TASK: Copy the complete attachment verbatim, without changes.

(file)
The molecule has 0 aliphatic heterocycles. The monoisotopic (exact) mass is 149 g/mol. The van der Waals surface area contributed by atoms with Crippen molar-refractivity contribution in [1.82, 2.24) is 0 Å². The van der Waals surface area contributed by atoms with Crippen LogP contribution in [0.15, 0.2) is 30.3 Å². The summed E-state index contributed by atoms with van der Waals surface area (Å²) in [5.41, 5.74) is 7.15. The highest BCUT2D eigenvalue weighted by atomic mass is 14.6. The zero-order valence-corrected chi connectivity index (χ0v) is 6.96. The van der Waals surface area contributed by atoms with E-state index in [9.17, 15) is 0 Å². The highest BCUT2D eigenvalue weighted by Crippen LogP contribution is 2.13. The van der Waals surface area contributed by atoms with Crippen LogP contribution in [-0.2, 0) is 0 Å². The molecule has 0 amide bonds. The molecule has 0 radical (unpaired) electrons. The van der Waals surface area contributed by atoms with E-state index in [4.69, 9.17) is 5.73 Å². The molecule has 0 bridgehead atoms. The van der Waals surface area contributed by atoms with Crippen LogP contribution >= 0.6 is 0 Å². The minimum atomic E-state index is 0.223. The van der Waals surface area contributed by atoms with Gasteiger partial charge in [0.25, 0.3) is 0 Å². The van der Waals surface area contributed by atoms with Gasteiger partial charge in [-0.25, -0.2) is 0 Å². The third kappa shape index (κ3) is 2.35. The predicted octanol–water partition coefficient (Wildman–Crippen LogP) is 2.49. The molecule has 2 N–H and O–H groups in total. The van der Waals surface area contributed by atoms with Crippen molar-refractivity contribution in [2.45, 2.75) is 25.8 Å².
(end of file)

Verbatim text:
The molecule has 0 aliphatic heterocycles. The monoisotopic (exact) mass is 149 g/mol. The van der Waals surface area contributed by atoms with Crippen molar-refractivity contribution in [1.82, 2.24) is 0 Å². The van der Waals surface area contributed by atoms with Crippen LogP contribution in [0.15, 0.2) is 30.3 Å². The summed E-state index contributed by atoms with van der Waals surface area (Å²) in [5.41, 5.74) is 7.15. The highest BCUT2D eigenvalue weighted by atomic mass is 14.6. The zero-order valence-corrected chi connectivity index (χ0v) is 6.96. The van der Waals surface area contributed by atoms with E-state index in [9.17, 15) is 0 Å². The highest BCUT2D eigenvalue weighted by Crippen LogP contribution is 2.13. The van der Waals surface area contributed by atoms with Crippen LogP contribution in [-0.2, 0) is 0 Å². The molecule has 0 amide bonds. The molecule has 0 radical (unpaired) electrons. The van der Waals surface area contributed by atoms with E-state index in [4.69, 9.17) is 5.73 Å². The molecule has 0 bridgehead atoms. The van der Waals surface area contributed by atoms with Crippen LogP contribution >= 0.6 is 0 Å². The minimum atomic E-state index is 0.223. The van der Waals surface area contributed by atoms with Gasteiger partial charge in [0.25, 0.3) is 0 Å². The van der Waals surface area contributed by atoms with Gasteiger partial charge in [-0.25, -0.2) is 0 Å². The third kappa shape index (κ3) is 2.35. The predicted octanol–water partition coefficient (Wildman–Crippen LogP) is 2.49. The molecule has 2 N–H and O–H groups in total. The van der Waals surface area contributed by atoms with Crippen molar-refractivity contribution in [2.45, 2.75) is 25.8 Å².